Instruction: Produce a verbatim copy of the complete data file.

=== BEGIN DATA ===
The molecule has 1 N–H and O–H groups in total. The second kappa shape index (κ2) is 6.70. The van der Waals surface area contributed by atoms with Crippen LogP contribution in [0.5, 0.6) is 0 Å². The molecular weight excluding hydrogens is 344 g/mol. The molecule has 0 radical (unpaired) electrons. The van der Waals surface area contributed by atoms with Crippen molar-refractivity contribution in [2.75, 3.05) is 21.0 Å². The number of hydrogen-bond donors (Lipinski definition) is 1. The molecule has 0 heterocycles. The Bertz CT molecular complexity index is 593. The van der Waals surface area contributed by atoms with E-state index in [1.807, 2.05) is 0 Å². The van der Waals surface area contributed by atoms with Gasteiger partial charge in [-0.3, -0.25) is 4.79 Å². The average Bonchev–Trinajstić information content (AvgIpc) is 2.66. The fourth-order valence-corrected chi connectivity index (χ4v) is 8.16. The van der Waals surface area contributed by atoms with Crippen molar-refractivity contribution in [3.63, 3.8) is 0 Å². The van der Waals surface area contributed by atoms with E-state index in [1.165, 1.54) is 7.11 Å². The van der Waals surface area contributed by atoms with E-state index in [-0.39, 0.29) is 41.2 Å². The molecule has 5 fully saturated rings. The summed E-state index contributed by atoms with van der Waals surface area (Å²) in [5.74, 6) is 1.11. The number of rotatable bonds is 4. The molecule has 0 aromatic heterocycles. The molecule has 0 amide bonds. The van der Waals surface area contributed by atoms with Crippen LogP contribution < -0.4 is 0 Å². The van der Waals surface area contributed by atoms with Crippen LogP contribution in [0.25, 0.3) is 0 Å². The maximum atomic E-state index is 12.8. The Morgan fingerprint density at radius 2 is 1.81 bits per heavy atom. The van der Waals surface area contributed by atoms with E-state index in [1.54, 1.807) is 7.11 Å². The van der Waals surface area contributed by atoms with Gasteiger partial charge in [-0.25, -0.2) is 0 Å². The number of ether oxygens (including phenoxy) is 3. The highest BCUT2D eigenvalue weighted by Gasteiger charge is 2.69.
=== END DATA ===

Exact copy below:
The molecule has 1 N–H and O–H groups in total. The second kappa shape index (κ2) is 6.70. The van der Waals surface area contributed by atoms with Crippen LogP contribution in [0.5, 0.6) is 0 Å². The molecular weight excluding hydrogens is 344 g/mol. The molecule has 0 radical (unpaired) electrons. The van der Waals surface area contributed by atoms with Crippen molar-refractivity contribution in [2.75, 3.05) is 21.0 Å². The number of hydrogen-bond donors (Lipinski definition) is 1. The molecule has 0 heterocycles. The Bertz CT molecular complexity index is 593. The van der Waals surface area contributed by atoms with E-state index in [1.807, 2.05) is 0 Å². The van der Waals surface area contributed by atoms with Gasteiger partial charge in [-0.3, -0.25) is 4.79 Å². The average Bonchev–Trinajstić information content (AvgIpc) is 2.66. The fourth-order valence-corrected chi connectivity index (χ4v) is 8.16. The van der Waals surface area contributed by atoms with Crippen molar-refractivity contribution in [3.63, 3.8) is 0 Å². The van der Waals surface area contributed by atoms with E-state index in [1.165, 1.54) is 7.11 Å². The van der Waals surface area contributed by atoms with E-state index in [-0.39, 0.29) is 41.2 Å². The molecule has 5 fully saturated rings. The summed E-state index contributed by atoms with van der Waals surface area (Å²) in [5.74, 6) is 1.11. The number of rotatable bonds is 4. The molecule has 0 aromatic heterocycles. The molecule has 0 amide bonds. The van der Waals surface area contributed by atoms with Crippen LogP contribution < -0.4 is 0 Å². The van der Waals surface area contributed by atoms with Crippen LogP contribution in [0.25, 0.3) is 0 Å². The maximum atomic E-state index is 12.8. The Morgan fingerprint density at radius 2 is 1.81 bits per heavy atom. The van der Waals surface area contributed by atoms with E-state index in [1.54, 1.807) is 7.11 Å². The van der Waals surface area contributed by atoms with Gasteiger partial charge in [-0.25, -0.2) is 0 Å². The number of ether oxygens (including phenoxy) is 3. The highest BCUT2D eigenvalue weighted by Gasteiger charge is 2.69.